Yuza-cho, Yamagata is in Tohoku, Japan. Because it sits on the Sea of Japan side of Tohoku, it’s in the heart of Japan’s snow country. While neighboring Miyagi prefecture may be home to Nikka’s Miyagikyo distillery, the climate of Yamagata is markedly different. Yuza-cho itself sits on the coast, and has a massive 40°C average temperature difference over a year. The Yuza Distillery expects this will significantly speed up their aging: they estimate 8 years maturing in Scotland will equate to 5 years in Yuza.
Sasaki-san spent three years and made 17 trips to the area before finalizing on Yuza Distillery’s location. He wanted to see all four seasons. Though mountaintop and other spots were initially considered, he ultimately committed to the current location for practical reasons: it was easy to bring in large equipment like pot stills and mash tuns, and it has plenty of access to water. While the distillery currently needs 22 tons of water per hour for cooling, the town of Yuza provides 50 tons per hour.
Yes the town — the Yuza Distillery uses municipal water. In 1996, Yuza-cho’s underground water was recognized as one of the top 100 in Japan by the Ministry of Land, Infrastructure, Transport and Tourism. There are natural springs throughout the town.
WHEN did they start
The Yuza Distillery has been the works since around 2015. After spending a few years scouting out a location, it seems things fell into place relatively quickly.
Their whisky-making license from Japan’s National Tax Agency came through in September 2018. In November 2018, they officially kicked off their distilling.
WHY is it special
That aforementioned determination to do things the right way drove some important decisions at the distillery. While many distilleries lay out their equipment within a given space, Yuza Distillery was designed around the distillation equipment based on recommendations from Forsyths. Their wooden mash tuns are made in Japan using Douglas fir personally selected by Sasaki-san in Canada.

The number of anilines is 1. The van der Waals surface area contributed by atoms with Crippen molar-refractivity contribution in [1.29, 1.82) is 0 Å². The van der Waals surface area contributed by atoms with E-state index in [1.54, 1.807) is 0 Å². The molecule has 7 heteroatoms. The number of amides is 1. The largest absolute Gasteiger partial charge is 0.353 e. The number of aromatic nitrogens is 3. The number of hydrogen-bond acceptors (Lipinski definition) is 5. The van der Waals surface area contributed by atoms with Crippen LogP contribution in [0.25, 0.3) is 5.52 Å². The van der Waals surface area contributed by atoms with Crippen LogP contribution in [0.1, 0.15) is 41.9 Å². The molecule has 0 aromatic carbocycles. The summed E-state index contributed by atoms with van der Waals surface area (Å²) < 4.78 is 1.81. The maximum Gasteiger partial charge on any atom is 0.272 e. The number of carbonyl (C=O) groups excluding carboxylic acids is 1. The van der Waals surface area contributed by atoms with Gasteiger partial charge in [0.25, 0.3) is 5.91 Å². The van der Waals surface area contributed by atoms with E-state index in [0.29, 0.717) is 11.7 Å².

The team at the Yuza Distillery is comprised of fresh faces in whisky, two of whom are women. This was done on purpose. Rather than rely on industry veterans or experts, which might result in a situation where the veteran ends up calling all the shots, Sasaki-san wanted to start with a blank slate. Instead, the team relied on Forsyths’ orientation and training that’s included when you order a whisky setup from them.
Yuza Distillery follows a concept they call TLAS. Tiny, lovely, authentic, supreme.
-Mash tun: 5000L
-Washbacks: 5x Canadian Douglas fir
-Wash still: Forsyths, 5000L, indirect heating
-Spirit still: Forsyths, 3400L, indirect heating
-Warehouse: 2x dunnage type
-Output: 105KL per annum
Planning your visit
The Yuza Distillery is not open to the public, and apparently has no plans to offer tours for the foreseeable future.
Images from Yuza Distillery’s homepage and Facebook page
REFERENCES & Further reading
Suwabe, Shinichi. ジャパニーズウイスキーで世界に挑む 新世代蒸留所からの挑戦状 [Taking on the World with Japanese Whisky. Challenge from New-Generation Distilleries]. Recipbook, 2019.